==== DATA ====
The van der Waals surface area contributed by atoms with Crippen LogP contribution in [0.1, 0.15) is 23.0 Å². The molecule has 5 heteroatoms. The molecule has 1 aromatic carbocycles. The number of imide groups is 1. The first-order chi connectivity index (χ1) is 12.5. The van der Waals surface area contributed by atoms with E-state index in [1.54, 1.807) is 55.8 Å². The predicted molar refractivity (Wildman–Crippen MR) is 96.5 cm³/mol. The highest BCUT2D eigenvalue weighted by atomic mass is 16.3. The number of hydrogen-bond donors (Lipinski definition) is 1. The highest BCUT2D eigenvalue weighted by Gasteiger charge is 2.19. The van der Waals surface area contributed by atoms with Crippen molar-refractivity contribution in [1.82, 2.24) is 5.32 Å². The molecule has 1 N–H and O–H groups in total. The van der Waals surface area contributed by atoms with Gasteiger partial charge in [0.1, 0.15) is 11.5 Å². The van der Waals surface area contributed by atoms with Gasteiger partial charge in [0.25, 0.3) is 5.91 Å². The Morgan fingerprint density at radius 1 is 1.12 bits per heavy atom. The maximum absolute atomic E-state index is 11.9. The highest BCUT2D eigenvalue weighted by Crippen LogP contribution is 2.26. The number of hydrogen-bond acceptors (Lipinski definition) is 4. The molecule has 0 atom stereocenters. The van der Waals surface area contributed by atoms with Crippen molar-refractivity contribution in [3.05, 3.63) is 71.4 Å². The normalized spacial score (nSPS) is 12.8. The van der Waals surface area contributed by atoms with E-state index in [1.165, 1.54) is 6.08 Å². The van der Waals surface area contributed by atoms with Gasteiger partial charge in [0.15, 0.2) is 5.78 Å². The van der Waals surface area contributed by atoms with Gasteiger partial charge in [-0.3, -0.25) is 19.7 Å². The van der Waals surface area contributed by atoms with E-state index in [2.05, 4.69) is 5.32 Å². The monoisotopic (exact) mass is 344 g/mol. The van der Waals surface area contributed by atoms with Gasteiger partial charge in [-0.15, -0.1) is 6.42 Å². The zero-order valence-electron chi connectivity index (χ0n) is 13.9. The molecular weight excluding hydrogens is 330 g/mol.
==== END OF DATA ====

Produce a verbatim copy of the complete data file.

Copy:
The van der Waals surface area contributed by atoms with Crippen LogP contribution in [0.1, 0.15) is 23.0 Å². The molecule has 5 heteroatoms. The molecule has 1 aromatic carbocycles. The number of imide groups is 1. The first-order chi connectivity index (χ1) is 12.5. The van der Waals surface area contributed by atoms with E-state index in [1.54, 1.807) is 55.8 Å². The predicted molar refractivity (Wildman–Crippen MR) is 96.5 cm³/mol. The highest BCUT2D eigenvalue weighted by atomic mass is 16.3. The number of hydrogen-bond donors (Lipinski definition) is 1. The highest BCUT2D eigenvalue weighted by Gasteiger charge is 2.19. The van der Waals surface area contributed by atoms with Crippen molar-refractivity contribution in [1.82, 2.24) is 5.32 Å². The molecule has 1 N–H and O–H groups in total. The van der Waals surface area contributed by atoms with Gasteiger partial charge in [0.1, 0.15) is 11.5 Å². The van der Waals surface area contributed by atoms with Gasteiger partial charge in [0.25, 0.3) is 5.91 Å². The Morgan fingerprint density at radius 1 is 1.12 bits per heavy atom. The maximum absolute atomic E-state index is 11.9. The highest BCUT2D eigenvalue weighted by Crippen LogP contribution is 2.26. The number of hydrogen-bond acceptors (Lipinski definition) is 4. The molecule has 0 atom stereocenters. The van der Waals surface area contributed by atoms with Crippen molar-refractivity contribution in [3.05, 3.63) is 71.4 Å². The normalized spacial score (nSPS) is 12.8. The van der Waals surface area contributed by atoms with E-state index in [1.165, 1.54) is 6.08 Å². The van der Waals surface area contributed by atoms with Gasteiger partial charge in [0.15, 0.2) is 5.78 Å². The van der Waals surface area contributed by atoms with Gasteiger partial charge in [-0.3, -0.25) is 19.7 Å². The van der Waals surface area contributed by atoms with E-state index in [2.05, 4.69) is 5.32 Å². The monoisotopic (exact) mass is 344 g/mol. The van der Waals surface area contributed by atoms with Gasteiger partial charge in [-0.15, -0.1) is 6.42 Å². The zero-order valence-electron chi connectivity index (χ0n) is 13.9. The molecular weight excluding hydrogens is 330 g/mol.